Injury and Surgical Education

While research is instrumental in defining the extent of the burden, such work needs to be supported by education to address the burden of surgical disease and injury in resource limited settings. The education component of the CGS program revolves around trauma training and capacity building. At the request of institutions worldwide, the team provides certified training in trauma   management   and   teamwork   development  through   courses   such   as   Trauma   Team Training™, the  Advanced  Trauma  Life  Support™,  the  Basic  Life  support™  ,  the  Rural Trauma  Team  Development  Course ™ and the Trauma and Team Disaster Response™ Course . By  identifying  local  leadership  to  implement  and manage the  courses we  have ensured continuous knowledge dissemination  in  resource-limited settings  through  a  train  the  trainer  process.  For  example,  with the CGS support ,  Tanzania  has been  offering  the TTT™  for  the  last  10  years,  which  has  helped  improve  the  skills  of  many providers. We are also actively  involved in organizing and offering  training  in  Ukraine  in partnership with the World Health Organization and in Nepal at the request of the Canadian Red Cross.
Along with the our international education and training programs , we have recently developed a curriculum for students wanting to get involved in global surgical work and research. This thesis based program is offered at McGill University and allows Canadian and international students from both medical and non medical backgrounds to engage in our international projects and advance our capacity building programs. For more information visit the program's page here.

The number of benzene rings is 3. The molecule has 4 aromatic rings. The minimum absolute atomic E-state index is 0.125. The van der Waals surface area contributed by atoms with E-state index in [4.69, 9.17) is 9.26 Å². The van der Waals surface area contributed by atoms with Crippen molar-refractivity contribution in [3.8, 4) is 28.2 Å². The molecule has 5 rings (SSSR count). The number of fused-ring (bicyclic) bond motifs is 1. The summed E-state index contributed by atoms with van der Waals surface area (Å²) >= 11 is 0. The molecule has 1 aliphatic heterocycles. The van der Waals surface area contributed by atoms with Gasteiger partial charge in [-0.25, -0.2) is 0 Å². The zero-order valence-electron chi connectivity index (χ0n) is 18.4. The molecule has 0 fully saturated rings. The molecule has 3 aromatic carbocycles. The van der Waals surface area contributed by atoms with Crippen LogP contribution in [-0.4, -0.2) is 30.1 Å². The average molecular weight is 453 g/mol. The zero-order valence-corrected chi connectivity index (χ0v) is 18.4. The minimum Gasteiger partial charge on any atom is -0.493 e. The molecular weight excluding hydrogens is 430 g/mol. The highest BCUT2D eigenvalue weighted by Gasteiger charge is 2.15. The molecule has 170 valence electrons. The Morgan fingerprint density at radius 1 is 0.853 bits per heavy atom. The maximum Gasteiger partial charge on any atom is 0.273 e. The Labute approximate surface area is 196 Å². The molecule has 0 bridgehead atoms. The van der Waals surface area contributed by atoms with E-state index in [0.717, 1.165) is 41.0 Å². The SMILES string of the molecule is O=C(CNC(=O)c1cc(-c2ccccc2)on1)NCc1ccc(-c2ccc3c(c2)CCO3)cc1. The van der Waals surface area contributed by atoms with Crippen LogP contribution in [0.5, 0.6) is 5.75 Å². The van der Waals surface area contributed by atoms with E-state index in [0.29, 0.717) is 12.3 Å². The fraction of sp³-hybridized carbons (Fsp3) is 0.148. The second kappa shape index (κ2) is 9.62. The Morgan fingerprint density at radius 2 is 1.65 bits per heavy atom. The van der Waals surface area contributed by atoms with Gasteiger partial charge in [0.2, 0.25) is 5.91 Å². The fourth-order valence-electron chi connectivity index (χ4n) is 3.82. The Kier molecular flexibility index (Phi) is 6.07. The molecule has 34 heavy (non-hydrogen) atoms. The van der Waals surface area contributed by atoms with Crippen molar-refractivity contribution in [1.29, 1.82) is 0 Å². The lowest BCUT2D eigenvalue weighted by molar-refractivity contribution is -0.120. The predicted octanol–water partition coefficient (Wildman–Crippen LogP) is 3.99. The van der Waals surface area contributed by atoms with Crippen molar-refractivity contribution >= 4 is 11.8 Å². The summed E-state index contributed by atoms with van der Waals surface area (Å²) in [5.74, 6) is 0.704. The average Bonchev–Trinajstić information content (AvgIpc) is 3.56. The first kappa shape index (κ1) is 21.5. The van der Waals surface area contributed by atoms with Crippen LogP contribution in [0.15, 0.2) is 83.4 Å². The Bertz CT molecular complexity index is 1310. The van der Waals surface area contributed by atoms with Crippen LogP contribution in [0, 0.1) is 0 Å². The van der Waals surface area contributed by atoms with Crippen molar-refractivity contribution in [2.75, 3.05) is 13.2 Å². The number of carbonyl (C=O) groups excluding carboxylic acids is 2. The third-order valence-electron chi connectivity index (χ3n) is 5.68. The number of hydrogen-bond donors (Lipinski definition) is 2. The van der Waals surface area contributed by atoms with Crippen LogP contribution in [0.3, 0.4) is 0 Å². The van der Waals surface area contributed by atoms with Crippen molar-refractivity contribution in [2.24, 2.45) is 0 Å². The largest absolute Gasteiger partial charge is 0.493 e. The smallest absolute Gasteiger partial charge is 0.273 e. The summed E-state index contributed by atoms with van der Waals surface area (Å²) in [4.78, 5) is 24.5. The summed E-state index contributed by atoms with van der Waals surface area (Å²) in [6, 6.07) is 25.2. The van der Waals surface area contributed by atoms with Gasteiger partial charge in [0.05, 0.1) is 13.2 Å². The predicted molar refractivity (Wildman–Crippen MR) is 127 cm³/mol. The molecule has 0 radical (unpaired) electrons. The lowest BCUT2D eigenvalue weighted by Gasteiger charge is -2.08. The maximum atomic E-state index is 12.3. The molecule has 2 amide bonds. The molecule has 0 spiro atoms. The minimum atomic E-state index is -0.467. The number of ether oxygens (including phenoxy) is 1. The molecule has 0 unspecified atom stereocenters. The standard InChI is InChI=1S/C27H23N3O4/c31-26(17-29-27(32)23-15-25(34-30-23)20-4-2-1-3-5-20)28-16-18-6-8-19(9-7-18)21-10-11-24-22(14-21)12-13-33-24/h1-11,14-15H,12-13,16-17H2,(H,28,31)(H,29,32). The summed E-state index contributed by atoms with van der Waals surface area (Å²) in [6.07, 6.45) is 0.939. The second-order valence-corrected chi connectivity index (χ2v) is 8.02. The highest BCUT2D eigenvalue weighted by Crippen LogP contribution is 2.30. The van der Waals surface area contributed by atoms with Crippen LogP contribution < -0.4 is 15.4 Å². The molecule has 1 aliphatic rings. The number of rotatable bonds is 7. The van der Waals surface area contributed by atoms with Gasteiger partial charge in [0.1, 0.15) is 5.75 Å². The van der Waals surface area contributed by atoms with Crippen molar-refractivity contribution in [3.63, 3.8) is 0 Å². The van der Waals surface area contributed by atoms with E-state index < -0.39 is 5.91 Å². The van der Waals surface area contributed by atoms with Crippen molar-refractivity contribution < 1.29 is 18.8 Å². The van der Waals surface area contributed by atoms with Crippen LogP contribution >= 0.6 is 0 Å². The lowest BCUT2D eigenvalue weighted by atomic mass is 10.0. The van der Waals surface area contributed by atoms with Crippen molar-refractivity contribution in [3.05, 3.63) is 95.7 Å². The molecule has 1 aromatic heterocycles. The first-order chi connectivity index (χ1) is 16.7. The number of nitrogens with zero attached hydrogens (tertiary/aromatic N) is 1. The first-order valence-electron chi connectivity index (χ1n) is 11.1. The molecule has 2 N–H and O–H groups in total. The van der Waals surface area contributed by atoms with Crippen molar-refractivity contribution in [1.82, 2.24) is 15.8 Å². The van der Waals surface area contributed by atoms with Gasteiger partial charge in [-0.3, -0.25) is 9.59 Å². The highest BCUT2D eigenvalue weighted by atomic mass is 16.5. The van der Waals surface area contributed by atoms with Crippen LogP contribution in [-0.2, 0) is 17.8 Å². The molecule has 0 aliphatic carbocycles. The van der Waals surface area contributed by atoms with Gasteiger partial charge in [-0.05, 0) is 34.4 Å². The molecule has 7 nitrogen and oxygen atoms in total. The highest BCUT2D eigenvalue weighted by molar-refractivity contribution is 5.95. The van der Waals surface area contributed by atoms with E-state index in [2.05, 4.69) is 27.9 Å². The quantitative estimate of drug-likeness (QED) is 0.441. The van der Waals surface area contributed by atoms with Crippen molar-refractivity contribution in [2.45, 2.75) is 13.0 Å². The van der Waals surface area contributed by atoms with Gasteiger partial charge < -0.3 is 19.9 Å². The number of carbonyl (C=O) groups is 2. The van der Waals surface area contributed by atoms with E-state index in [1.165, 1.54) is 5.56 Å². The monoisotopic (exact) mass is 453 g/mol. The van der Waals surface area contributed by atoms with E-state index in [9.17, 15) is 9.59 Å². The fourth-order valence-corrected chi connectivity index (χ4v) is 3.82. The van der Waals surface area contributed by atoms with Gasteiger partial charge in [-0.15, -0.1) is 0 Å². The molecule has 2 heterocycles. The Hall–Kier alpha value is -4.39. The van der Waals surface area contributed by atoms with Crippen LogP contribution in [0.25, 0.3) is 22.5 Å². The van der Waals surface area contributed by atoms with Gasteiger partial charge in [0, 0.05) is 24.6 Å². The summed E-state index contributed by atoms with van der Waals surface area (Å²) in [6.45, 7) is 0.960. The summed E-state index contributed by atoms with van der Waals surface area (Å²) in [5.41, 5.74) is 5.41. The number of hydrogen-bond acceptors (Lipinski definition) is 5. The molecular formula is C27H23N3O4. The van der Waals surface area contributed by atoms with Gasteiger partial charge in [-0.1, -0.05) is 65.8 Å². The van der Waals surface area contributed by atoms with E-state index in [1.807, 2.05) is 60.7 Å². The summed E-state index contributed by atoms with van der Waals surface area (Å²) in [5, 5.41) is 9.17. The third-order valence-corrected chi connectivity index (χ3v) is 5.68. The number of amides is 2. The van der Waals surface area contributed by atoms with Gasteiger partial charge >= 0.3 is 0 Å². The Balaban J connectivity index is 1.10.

The CGS has also introduced a pediatric component to their educational programs with the new Jean-Martin Laberge Fellowship in Global Pediatric Surgery. This Fellowship will be under the direct supervision of Dr.Dan Poenaru a pediatric surgeon and professor at McGill with extensive experience working in Africa. To learn more about this fellowship click here.
 After completing a 2 days TDTR training in Palestine in collaboration with Juzoor (April 2016)                                After completing a 3 days BLS and TTT training in Ukraine ( December 2015)

Mentorship and Career Development
The CGS mentorship activities range from research addressing the burden of injury and surgical disease to clinical activities, student exchanges, resident exchanges and opportunities to present at international conferences. As the professionalization of global health and surgery becomes an expected competency of those engaged in the field, we strive to support this demand by providing students, residents and faculty structured opportunities to set a foundation for their future careers in global surgery while simultaneously addressing the gaps in injury and surgical care.